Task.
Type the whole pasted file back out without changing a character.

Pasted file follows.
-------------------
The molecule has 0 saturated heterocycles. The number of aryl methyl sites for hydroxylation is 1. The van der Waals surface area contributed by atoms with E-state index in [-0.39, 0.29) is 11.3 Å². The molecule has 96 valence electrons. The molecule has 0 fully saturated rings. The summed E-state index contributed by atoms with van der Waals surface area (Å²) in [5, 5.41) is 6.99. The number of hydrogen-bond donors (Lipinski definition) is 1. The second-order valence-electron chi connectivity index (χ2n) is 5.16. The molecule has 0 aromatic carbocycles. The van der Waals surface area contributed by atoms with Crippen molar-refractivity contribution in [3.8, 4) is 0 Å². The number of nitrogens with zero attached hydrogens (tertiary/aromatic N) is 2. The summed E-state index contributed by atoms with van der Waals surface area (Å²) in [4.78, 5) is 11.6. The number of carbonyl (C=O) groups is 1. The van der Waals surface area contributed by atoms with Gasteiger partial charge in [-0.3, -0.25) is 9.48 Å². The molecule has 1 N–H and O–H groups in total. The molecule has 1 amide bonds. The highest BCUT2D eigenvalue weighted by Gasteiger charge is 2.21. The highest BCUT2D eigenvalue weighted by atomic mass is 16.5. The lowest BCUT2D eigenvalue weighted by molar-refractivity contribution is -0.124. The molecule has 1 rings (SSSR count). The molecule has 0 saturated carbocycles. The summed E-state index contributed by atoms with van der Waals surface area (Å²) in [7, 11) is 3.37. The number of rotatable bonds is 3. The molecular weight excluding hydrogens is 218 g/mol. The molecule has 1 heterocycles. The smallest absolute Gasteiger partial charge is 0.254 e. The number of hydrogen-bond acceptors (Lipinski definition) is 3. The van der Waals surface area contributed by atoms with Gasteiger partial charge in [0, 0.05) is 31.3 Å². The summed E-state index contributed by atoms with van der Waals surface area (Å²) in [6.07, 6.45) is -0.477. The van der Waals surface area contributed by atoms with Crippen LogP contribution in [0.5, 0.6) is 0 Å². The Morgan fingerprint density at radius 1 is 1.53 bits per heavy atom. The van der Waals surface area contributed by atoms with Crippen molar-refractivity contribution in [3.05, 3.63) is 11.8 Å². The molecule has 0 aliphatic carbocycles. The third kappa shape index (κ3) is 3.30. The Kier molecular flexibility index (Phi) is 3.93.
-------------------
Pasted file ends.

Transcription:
The molecule has 0 saturated heterocycles. The number of aryl methyl sites for hydroxylation is 1. The van der Waals surface area contributed by atoms with E-state index in [-0.39, 0.29) is 11.3 Å². The molecule has 96 valence electrons. The molecule has 0 fully saturated rings. The summed E-state index contributed by atoms with van der Waals surface area (Å²) in [5, 5.41) is 6.99. The number of hydrogen-bond donors (Lipinski definition) is 1. The second-order valence-electron chi connectivity index (χ2n) is 5.16. The molecule has 0 aromatic carbocycles. The van der Waals surface area contributed by atoms with Crippen molar-refractivity contribution in [3.8, 4) is 0 Å². The number of nitrogens with zero attached hydrogens (tertiary/aromatic N) is 2. The summed E-state index contributed by atoms with van der Waals surface area (Å²) in [4.78, 5) is 11.6. The number of carbonyl (C=O) groups is 1. The van der Waals surface area contributed by atoms with Gasteiger partial charge in [-0.3, -0.25) is 9.48 Å². The molecule has 1 N–H and O–H groups in total. The molecule has 1 amide bonds. The highest BCUT2D eigenvalue weighted by Gasteiger charge is 2.21. The highest BCUT2D eigenvalue weighted by atomic mass is 16.5. The lowest BCUT2D eigenvalue weighted by molar-refractivity contribution is -0.124. The molecule has 1 rings (SSSR count). The molecule has 0 saturated carbocycles. The summed E-state index contributed by atoms with van der Waals surface area (Å²) in [7, 11) is 3.37. The number of rotatable bonds is 3. The molecular weight excluding hydrogens is 218 g/mol. The molecule has 1 heterocycles. The smallest absolute Gasteiger partial charge is 0.254 e. The number of hydrogen-bond acceptors (Lipinski definition) is 3. The van der Waals surface area contributed by atoms with Gasteiger partial charge in [0, 0.05) is 31.3 Å². The summed E-state index contributed by atoms with van der Waals surface area (Å²) in [6.07, 6.45) is -0.477. The van der Waals surface area contributed by atoms with Crippen LogP contribution in [0.5, 0.6) is 0 Å². The Morgan fingerprint density at radius 1 is 1.53 bits per heavy atom. The van der Waals surface area contributed by atoms with Crippen molar-refractivity contribution in [3.05, 3.63) is 11.8 Å². The molecule has 0 aliphatic carbocycles. The third kappa shape index (κ3) is 3.30. The Kier molecular flexibility index (Phi) is 3.93.